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Author: TMFNico Big gold star, 5000 posts Add to my Favorite Fools Ignore this person (you won't see their posts anymore) Number: of 31  
Subject: CompuServe testing flate rate. Date: 7/29/1997 4:45 PM
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In an article apparently based on a report in today's New York Post, Dow Jones is reporting that CompuServe is testing a flat rate for access to their service. CompuServe reportedly told the Post that there were no plans to renew the focus on the consumer online market. This story first surfaced on CNNfn on July 21.

CompuServe has established two test groups, with price points at $24.95 and $27.95. Services that normally have additional fees will continue to do so during the test period. The test began in mid July and are scheduled to run for 90 days.

CNNfn quoted CompuServe spokeswoman Teresa Owens as saying CompuServe doesn't think "members have left because of pricing issues" and that "content and access quality" are more important. It's hard to tell what's really going on there. When they last reported earnings, CompuServe spoke of starting national advertising in late June.

In that same article, DJ reports that "market watchers" anticipate the days of flat fee online services are numbered and could end this year. Some ISP's are finding the standard $19.95 to be a "costly sales gimmick" which can't go forever. Two solutions mentioned to this problem are higher prices for heavier users, and instituting cable TV-like tiers for levels of service above basic.

I think a tiered system makes the most sense, assuming an acceptable profit point can be found once advertising and other non-access fees are established. For customers, it's got the same simplicity as a flat rate, and allows them to use the system without concern for either the ticking meter, or uncertainty about having entered into a premium area. The ticking meter was a problem that CompuServe and AOL shared with other services before the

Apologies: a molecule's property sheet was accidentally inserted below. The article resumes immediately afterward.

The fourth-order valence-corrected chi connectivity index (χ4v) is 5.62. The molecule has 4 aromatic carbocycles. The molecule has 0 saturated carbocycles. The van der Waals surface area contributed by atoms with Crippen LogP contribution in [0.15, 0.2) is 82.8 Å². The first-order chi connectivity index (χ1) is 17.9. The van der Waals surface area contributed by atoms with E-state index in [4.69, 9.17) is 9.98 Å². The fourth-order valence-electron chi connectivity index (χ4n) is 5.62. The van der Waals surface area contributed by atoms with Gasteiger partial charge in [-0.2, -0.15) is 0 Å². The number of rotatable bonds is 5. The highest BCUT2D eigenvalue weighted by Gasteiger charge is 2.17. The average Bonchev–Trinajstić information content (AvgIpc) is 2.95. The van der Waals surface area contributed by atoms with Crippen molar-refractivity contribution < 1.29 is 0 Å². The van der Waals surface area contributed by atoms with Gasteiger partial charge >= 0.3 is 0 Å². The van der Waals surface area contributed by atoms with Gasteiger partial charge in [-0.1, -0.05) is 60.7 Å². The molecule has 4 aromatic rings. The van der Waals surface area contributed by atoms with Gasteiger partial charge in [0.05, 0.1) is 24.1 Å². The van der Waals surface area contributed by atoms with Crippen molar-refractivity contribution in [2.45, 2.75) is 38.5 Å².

flat rate days. But charging extra for premium features was CompuServe's real drawback as far as cost issues went. When Magazine A's area charged extra, it created uncertainty about Magazine B, and so on with other categories of features. This added to the user's reluctance to leisurely explore the system. That was never a problem with AOL -- everything you saw was yours for the taking. If a per-feature premium can be limited to only one category of product, then the problem is mitigated. But as more premium features come online, that will be difficult to do. Adequate notification works, but probably still only goes so far. My guess is that the possibility of stumbling into a premium area, or finding an area you want to go to but -- what? it costs extra? -- would still be inhibiting. That was part of what was behind the controversey over AOL's announcement of premium games debate last month. It'll be interesting to see if AOL has any preliminary numbers on that when they report earnings next week (as per First Call.)

TMF Nico
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